FIRST LITERARY REVIEW-EAST

Submissions Meet the Editor-in-Chief March 2014 Meet the Associate Editor January 2012 Book Review - Lyn Lifshin's "Ballroom" March 2012 Book Review - George Held's "After Shakespeare: Selected Sonnets" May 2014 Book Review: Amy Holman's Wrens Fly Through This Opened Window July 2012 Book Review: Kit Kennedy Reviews Heller Levinson September 2012 Book Review - Patricia Carragon Reviews Leigh Harrison November 2012 January 2013 March 2013 Book Review - Dean Kostos "Rivering" May 2013 Book Review: Hochman Reviews Ormerod Summer Issue 2013 September 2013 McMaster Reviews Szporluk January 2014 July/August 2014 November 2014

 

 

BOOK REVIEW


The Wolf Inside
Donald Gardner
(Hearing Eye, 2014)
ISBN-10: 1905082711
ISBN-13: 978-1905082711

Reviewer: Jeffrey Cyphers Wright

 

 

"Spaced out and dreamy" could be how you'll feel after reading a poem or two by Donald Gardner, although the writing itself is clear. Beginning with a thought or a theme, the poet unspools insightful vignettes, polished and pitch-perfect. They fit like kid gloves. From the "wolf inside" to a street-naming ceremony to a reflection on "Retirement Benefits," he'll connect directly.

 

Always engaging, Gardner's voice is intimate and entertaining. Philosophic and lyric by turns, he propels the poems in shapely stanzas. He plays his part well - a poet living in a magical city (mostly Amsterdam) spinning a fabulous "tale."

 

When I am taking on board more than I can bale
my tale is baleful if I've a tale at all.

 

Fauna is one of his subjects. The poem called "In Alder Thicket" begins:

 

Choreography of kingcups
splayed out as if flung
by a hand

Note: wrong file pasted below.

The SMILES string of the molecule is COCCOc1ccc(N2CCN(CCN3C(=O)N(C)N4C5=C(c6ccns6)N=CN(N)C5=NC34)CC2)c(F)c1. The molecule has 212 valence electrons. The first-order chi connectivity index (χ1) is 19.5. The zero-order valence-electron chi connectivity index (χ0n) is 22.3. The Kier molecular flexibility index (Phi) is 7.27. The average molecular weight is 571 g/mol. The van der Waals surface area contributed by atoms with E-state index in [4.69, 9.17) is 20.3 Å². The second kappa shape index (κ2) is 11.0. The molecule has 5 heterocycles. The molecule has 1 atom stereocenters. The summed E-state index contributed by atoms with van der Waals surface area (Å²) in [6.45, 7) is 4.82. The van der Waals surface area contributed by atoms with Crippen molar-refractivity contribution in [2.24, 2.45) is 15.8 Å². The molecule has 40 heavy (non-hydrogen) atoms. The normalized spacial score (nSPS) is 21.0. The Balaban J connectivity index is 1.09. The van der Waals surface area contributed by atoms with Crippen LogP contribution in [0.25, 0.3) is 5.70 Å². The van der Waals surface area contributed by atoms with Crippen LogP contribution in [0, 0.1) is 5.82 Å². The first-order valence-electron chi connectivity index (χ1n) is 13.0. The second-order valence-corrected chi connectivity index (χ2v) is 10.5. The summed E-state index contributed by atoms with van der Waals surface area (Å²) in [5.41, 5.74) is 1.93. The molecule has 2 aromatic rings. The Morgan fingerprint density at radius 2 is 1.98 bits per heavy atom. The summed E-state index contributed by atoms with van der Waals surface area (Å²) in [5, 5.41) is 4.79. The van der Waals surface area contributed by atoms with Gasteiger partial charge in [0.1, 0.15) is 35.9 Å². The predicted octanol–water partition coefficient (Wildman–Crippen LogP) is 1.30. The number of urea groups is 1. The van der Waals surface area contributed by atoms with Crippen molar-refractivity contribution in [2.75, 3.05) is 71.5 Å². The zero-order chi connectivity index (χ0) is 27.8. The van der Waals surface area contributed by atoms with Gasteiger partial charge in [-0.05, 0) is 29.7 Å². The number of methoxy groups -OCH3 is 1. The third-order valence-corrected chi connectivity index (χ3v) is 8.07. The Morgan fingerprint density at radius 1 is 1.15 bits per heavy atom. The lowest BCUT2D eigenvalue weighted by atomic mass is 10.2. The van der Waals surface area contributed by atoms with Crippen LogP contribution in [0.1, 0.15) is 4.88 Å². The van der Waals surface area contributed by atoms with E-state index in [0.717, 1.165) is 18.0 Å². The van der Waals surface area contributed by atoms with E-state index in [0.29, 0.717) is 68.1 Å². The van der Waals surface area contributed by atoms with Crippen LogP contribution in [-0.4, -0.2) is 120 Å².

across the strip of meadow by the pool
where the ducks wait
their turn . . .

 

Here, the poet seeks refuge—to commune with his inner self—as is the poet's wont. And he shares the experience with us, outlining how he ritualistically sheds the layers of life's mortal coil to strip down to its essence and render it into verse.


The city of Amsterdam is a winning backdrop and reinforces the Objectivist streak in Gardner, as he finds inspiration in things and places like the Haarlemmerdijk and a moonrise "on the far side of Westerdok."

 

In skillful depictions, the quotidian becomes exotic and more importantly, a metaphoric canvas. Gardner's narrative ruminations can also stray into invented scenarios. In addition to addressing regular situations, he also proposes imaginary ones such as meeting his former self or housing a ghost.

 

This poet has honed a persona that is remarkable for its unique combination of depth and lightness. Now, after more than four decades of publishing, he's playing "the last set" of tennis with death while leaving a "cheerful grin." After reading this book, Donald Gardner will feel like a dear old friend.


 

Jeffrey Cyphers Wright is a New Romantic sonneteer. He studied with Ted Berrigan and Alice Notley at St. Mark's Church. After studying with Allen Ginsberg (who wrote an introduction for his second book) at Brooklyn College, Wright received his MFA in poetry. Publisher and editor, he currently runs Live Mag! http:www.livemagnyc.com. A column of Wright's poetry criticism called Rapid Transit appears regularly in The Brooklyn Rail. Wright's graffiti-based collages have been included in several group shows. His latest book of poems is Triple Crown, published by Spuyten Duyvil.